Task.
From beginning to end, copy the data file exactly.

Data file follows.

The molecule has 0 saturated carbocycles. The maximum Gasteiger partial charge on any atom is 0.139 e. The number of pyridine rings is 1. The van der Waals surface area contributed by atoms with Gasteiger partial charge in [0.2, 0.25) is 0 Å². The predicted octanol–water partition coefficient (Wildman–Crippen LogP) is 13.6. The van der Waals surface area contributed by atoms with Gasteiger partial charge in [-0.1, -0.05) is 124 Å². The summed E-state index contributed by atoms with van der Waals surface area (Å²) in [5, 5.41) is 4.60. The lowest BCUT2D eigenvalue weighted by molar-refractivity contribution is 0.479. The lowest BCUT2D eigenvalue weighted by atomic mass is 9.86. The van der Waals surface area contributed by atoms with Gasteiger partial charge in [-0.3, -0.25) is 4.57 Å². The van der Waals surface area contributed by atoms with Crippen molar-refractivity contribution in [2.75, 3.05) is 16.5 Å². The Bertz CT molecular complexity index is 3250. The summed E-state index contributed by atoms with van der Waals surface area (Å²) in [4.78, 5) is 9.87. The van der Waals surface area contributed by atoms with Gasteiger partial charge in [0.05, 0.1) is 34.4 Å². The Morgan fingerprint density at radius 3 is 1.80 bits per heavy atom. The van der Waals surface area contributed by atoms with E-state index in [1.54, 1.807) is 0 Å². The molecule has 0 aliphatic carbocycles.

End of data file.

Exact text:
The molecule has 0 saturated carbocycles. The maximum Gasteiger partial charge on any atom is 0.139 e. The number of pyridine rings is 1. The van der Waals surface area contributed by atoms with Gasteiger partial charge in [0.2, 0.25) is 0 Å². The predicted octanol–water partition coefficient (Wildman–Crippen LogP) is 13.6. The van der Waals surface area contributed by atoms with Gasteiger partial charge in [-0.1, -0.05) is 124 Å². The summed E-state index contributed by atoms with van der Waals surface area (Å²) in [5, 5.41) is 4.60. The lowest BCUT2D eigenvalue weighted by molar-refractivity contribution is 0.479. The lowest BCUT2D eigenvalue weighted by atomic mass is 9.86. The van der Waals surface area contributed by atoms with Gasteiger partial charge in [-0.3, -0.25) is 4.57 Å². The van der Waals surface area contributed by atoms with Crippen molar-refractivity contribution in [2.75, 3.05) is 16.5 Å². The Bertz CT molecular complexity index is 3250. The summed E-state index contributed by atoms with van der Waals surface area (Å²) in [4.78, 5) is 9.87. The van der Waals surface area contributed by atoms with Gasteiger partial charge in [0.05, 0.1) is 34.4 Å². The Morgan fingerprint density at radius 3 is 1.80 bits per heavy atom. The van der Waals surface area contributed by atoms with E-state index in [1.54, 1.807) is 0 Å². The molecule has 0 aliphatic carbocycles.